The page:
Local DFW area school districts approve additional campus security measures in FY 2018-19 budgets


Editor’s note: The number of employees approved by the Frisco ISD board of trustees has been updated.

In response to recent public safety scares, several school districts in the Dallas-Fort Worth area have reevaluated their safety resources on campus, and have approved additional funding toward security improvements.

Frisco, McKinney, Plano, Lewisville, Grapevine-Colleyville and Carroll ISDs all have recently allocated additional funds into their fiscal year 2018-19 budgets to enhance campus security. These funds include hiring additional school resource officers, who are police officers trained to work in schools, or SROs.

Here is a look at what school districts in the area included in their budgets:

Carroll ISD

Southlake Mayor Laura Hill is partnering with the city’s Crime Control Prevention District to provide more than $500,000 in the 2018-19 school year budget toward implementing new and effective security initiatives in Southlake schools, she said in a YouTube video in May.

The funds will go toward research and exploration of the most effective forms of security and monitoring features to use at CISD campuses.

In Fall 2018, CISD will implement the Resiliency Project, which will include a parent university with speakers and breakout sessions for parents regarding issues of self-care and mental wellness, health and nutrition, bully prevention and kindness, conflict resolution and coping skills, self-defense, personal safety, drug and alcohol education and suicide prevention.

Carroll ISD currently has 11 full-time SROs, with one located at each school in the district. CISD has more than 350 security cameras district-wide, and the district’s 2017 bond program will fund an additional 500 cameras for CISD schools.

More information on CISD’s security features can be found here. 

Frisco ISD

The FISD board of trustees approved $1.6 million in allocated funds toward contingencies for safety, security and counseling intervention in the FY 2018-19 budget.

The board approved hiring additional prevention personnel, including six crisis counselors at high schools, 38 campus instructional support facilitators at elementary schools and one FISD emergency manager. In addition, the district has contracted with a phone application called Stop It, which has two-way phone recording and video sending capabilities so that students can send tips on suspicious activity and be contacted back for further information.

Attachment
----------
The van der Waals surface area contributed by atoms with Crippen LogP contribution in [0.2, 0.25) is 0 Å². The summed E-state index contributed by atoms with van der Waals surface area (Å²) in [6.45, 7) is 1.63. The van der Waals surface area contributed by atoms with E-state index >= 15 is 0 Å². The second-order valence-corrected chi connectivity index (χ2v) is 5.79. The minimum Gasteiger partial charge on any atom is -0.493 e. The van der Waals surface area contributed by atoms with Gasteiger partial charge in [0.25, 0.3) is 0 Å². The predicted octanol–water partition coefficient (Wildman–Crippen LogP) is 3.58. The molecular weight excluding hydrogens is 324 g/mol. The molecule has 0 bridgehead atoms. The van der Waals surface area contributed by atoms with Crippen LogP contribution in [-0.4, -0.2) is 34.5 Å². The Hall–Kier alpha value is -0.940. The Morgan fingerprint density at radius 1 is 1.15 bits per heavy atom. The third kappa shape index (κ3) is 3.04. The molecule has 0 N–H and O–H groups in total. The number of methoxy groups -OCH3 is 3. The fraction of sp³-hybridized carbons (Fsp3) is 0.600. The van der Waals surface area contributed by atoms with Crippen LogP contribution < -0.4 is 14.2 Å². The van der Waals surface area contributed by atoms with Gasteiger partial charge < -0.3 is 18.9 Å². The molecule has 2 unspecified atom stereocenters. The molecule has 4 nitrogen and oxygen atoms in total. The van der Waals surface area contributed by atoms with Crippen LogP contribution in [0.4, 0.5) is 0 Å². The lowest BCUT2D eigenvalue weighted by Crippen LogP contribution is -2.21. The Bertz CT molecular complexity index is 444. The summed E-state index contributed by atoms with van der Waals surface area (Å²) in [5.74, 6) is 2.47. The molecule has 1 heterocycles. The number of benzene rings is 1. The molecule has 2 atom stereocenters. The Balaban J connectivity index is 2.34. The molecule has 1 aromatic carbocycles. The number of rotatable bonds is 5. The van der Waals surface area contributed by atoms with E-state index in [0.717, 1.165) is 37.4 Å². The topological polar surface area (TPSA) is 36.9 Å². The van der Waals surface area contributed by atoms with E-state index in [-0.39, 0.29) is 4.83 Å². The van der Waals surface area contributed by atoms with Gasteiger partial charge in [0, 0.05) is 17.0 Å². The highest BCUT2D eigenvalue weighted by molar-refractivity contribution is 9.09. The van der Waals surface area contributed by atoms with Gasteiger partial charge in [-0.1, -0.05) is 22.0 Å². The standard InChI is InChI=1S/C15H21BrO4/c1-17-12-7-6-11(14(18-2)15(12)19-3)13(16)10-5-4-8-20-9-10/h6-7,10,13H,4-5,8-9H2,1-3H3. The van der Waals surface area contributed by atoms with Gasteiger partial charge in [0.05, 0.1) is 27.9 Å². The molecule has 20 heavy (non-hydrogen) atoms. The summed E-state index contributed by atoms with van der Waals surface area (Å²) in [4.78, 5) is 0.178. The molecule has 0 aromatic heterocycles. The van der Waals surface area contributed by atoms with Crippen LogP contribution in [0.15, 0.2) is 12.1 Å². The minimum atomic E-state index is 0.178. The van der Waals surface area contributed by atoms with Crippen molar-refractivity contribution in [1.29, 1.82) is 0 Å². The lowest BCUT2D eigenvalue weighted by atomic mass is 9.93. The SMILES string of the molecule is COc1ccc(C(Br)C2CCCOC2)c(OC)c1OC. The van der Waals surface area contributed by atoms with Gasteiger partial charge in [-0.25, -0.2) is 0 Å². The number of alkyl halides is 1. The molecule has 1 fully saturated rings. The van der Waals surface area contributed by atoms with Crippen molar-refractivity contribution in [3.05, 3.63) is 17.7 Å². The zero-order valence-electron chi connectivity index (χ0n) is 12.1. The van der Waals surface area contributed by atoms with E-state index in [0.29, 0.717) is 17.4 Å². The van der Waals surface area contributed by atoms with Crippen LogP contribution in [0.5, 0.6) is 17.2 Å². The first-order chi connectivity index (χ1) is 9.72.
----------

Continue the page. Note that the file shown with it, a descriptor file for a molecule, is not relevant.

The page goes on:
“A lot of times when we get these tips we don’t have anyway to reach out to whoever reported it, and [Stop It] gives us that opportunity,” FISD’s Director of Security Kevin Howler said at the FISD budget meeting in June. “Sometimes all we need is just a little more information to do a more thorough investigation.”

FISD has also established a high school Student Safety and Security Group, which allows students to inform administrators of security threats that they are aware of that the faculty and staff may not see.

FISD also plans to purchase handheld magnetometers, which are metal detector wands that will be provided to the middle and high schools. Frisco Police Department will work with FISD to develop a training program and protocol process.

Some FISD parents have suggested the addition creating student ID badges and scheduling parent patrols. Parents have also offered to pay a separate safety fee to further fund security measures.

Currently, Frisco ISD has one full-time SRO in each high school and middle school in the district, and the middle school SROs are also responsible for two or three elementary schools.

More information about FISD’s security features can be found here.

Grapevine-Colleyville ISD

GCISD approved $434,490 allocated to security and monitoring services in the FY 2018-19 budget, increasing funds by $16,599.